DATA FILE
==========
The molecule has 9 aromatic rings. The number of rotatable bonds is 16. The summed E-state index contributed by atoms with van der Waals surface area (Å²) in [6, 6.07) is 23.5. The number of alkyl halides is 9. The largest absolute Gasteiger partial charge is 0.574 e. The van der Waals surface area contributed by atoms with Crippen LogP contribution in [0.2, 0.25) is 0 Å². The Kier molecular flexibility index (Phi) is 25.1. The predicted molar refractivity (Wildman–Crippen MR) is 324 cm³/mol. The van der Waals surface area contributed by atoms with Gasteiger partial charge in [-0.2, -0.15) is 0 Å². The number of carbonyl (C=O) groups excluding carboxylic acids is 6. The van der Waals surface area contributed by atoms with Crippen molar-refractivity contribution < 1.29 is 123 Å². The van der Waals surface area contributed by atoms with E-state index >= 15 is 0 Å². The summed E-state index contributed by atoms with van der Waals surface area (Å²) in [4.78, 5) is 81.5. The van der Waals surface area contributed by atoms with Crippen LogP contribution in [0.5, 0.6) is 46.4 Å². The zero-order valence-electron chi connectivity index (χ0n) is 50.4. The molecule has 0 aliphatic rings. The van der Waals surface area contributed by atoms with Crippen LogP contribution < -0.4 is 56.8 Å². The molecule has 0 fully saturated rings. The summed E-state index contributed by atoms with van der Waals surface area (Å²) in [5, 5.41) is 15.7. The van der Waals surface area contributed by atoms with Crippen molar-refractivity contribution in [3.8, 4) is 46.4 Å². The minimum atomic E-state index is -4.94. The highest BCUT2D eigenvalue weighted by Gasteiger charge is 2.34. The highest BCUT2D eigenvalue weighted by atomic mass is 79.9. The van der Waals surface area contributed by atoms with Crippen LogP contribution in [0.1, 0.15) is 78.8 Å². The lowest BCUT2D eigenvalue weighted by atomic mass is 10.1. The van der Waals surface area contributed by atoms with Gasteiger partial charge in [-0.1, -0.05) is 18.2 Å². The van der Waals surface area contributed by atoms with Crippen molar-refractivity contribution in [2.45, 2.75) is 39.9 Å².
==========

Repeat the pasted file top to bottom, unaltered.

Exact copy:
The molecule has 9 aromatic rings. The number of rotatable bonds is 16. The summed E-state index contributed by atoms with van der Waals surface area (Å²) in [6, 6.07) is 23.5. The number of alkyl halides is 9. The largest absolute Gasteiger partial charge is 0.574 e. The van der Waals surface area contributed by atoms with Crippen LogP contribution in [0.2, 0.25) is 0 Å². The Kier molecular flexibility index (Phi) is 25.1. The predicted molar refractivity (Wildman–Crippen MR) is 324 cm³/mol. The van der Waals surface area contributed by atoms with Gasteiger partial charge in [-0.2, -0.15) is 0 Å². The number of carbonyl (C=O) groups excluding carboxylic acids is 6. The van der Waals surface area contributed by atoms with Crippen molar-refractivity contribution < 1.29 is 123 Å². The van der Waals surface area contributed by atoms with E-state index >= 15 is 0 Å². The summed E-state index contributed by atoms with van der Waals surface area (Å²) in [4.78, 5) is 81.5. The van der Waals surface area contributed by atoms with Crippen LogP contribution in [0.5, 0.6) is 46.4 Å². The zero-order valence-electron chi connectivity index (χ0n) is 50.4. The molecule has 0 aliphatic rings. The van der Waals surface area contributed by atoms with Crippen LogP contribution < -0.4 is 56.8 Å². The molecule has 0 fully saturated rings. The summed E-state index contributed by atoms with van der Waals surface area (Å²) in [5, 5.41) is 15.7. The van der Waals surface area contributed by atoms with Crippen molar-refractivity contribution in [3.8, 4) is 46.4 Å². The minimum atomic E-state index is -4.94. The highest BCUT2D eigenvalue weighted by Gasteiger charge is 2.34. The highest BCUT2D eigenvalue weighted by atomic mass is 79.9. The van der Waals surface area contributed by atoms with Crippen LogP contribution in [0.1, 0.15) is 78.8 Å². The lowest BCUT2D eigenvalue weighted by atomic mass is 10.1. The van der Waals surface area contributed by atoms with Gasteiger partial charge in [-0.1, -0.05) is 18.2 Å². The van der Waals surface area contributed by atoms with Crippen molar-refractivity contribution in [2.45, 2.75) is 39.9 Å².